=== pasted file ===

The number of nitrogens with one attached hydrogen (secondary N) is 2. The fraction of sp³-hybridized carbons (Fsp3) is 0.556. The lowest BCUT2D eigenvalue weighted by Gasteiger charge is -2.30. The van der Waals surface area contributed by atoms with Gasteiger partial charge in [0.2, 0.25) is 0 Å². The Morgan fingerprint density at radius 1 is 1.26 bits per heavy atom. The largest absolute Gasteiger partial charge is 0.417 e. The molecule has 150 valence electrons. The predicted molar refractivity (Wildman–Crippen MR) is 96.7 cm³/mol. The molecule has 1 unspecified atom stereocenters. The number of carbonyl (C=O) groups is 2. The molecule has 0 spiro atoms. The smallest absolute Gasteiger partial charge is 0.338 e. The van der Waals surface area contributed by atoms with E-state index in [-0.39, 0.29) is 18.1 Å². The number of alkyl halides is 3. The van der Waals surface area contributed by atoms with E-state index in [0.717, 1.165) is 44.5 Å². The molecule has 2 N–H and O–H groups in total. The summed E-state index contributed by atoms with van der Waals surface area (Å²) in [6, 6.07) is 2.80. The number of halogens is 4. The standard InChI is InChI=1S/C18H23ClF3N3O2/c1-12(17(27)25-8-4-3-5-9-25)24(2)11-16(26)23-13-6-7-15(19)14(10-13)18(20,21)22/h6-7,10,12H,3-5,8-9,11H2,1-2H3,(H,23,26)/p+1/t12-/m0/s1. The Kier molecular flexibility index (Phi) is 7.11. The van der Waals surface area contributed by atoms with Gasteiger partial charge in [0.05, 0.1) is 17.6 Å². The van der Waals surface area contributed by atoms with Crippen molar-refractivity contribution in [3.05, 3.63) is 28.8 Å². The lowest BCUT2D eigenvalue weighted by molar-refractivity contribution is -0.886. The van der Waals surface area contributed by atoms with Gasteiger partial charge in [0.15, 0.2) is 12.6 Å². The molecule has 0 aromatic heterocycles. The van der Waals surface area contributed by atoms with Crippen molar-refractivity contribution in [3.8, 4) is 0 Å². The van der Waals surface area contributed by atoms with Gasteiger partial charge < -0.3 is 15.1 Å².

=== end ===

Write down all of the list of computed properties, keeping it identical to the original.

The number of nitrogens with one attached hydrogen (secondary N) is 2. The fraction of sp³-hybridized carbons (Fsp3) is 0.556. The lowest BCUT2D eigenvalue weighted by Gasteiger charge is -2.30. The van der Waals surface area contributed by atoms with Gasteiger partial charge in [0.2, 0.25) is 0 Å². The Morgan fingerprint density at radius 1 is 1.26 bits per heavy atom. The largest absolute Gasteiger partial charge is 0.417 e. The molecule has 150 valence electrons. The predicted molar refractivity (Wildman–Crippen MR) is 96.7 cm³/mol. The molecule has 1 unspecified atom stereocenters. The number of carbonyl (C=O) groups is 2. The molecule has 0 spiro atoms. The smallest absolute Gasteiger partial charge is 0.338 e. The van der Waals surface area contributed by atoms with E-state index in [-0.39, 0.29) is 18.1 Å². The number of alkyl halides is 3. The van der Waals surface area contributed by atoms with E-state index in [0.717, 1.165) is 44.5 Å². The molecule has 2 N–H and O–H groups in total. The summed E-state index contributed by atoms with van der Waals surface area (Å²) in [6, 6.07) is 2.80. The number of halogens is 4. The standard InChI is InChI=1S/C18H23ClF3N3O2/c1-12(17(27)25-8-4-3-5-9-25)24(2)11-16(26)23-13-6-7-15(19)14(10-13)18(20,21)22/h6-7,10,12H,3-5,8-9,11H2,1-2H3,(H,23,26)/p+1/t12-/m0/s1. The Kier molecular flexibility index (Phi) is 7.11. The van der Waals surface area contributed by atoms with Gasteiger partial charge in [0.05, 0.1) is 17.6 Å². The van der Waals surface area contributed by atoms with Crippen molar-refractivity contribution in [3.05, 3.63) is 28.8 Å². The lowest BCUT2D eigenvalue weighted by molar-refractivity contribution is -0.886. The van der Waals surface area contributed by atoms with Gasteiger partial charge in [0.15, 0.2) is 12.6 Å². The molecule has 0 aromatic heterocycles. The van der Waals surface area contributed by atoms with Crippen molar-refractivity contribution in [3.8, 4) is 0 Å². The van der Waals surface area contributed by atoms with Gasteiger partial charge < -0.3 is 15.1 Å².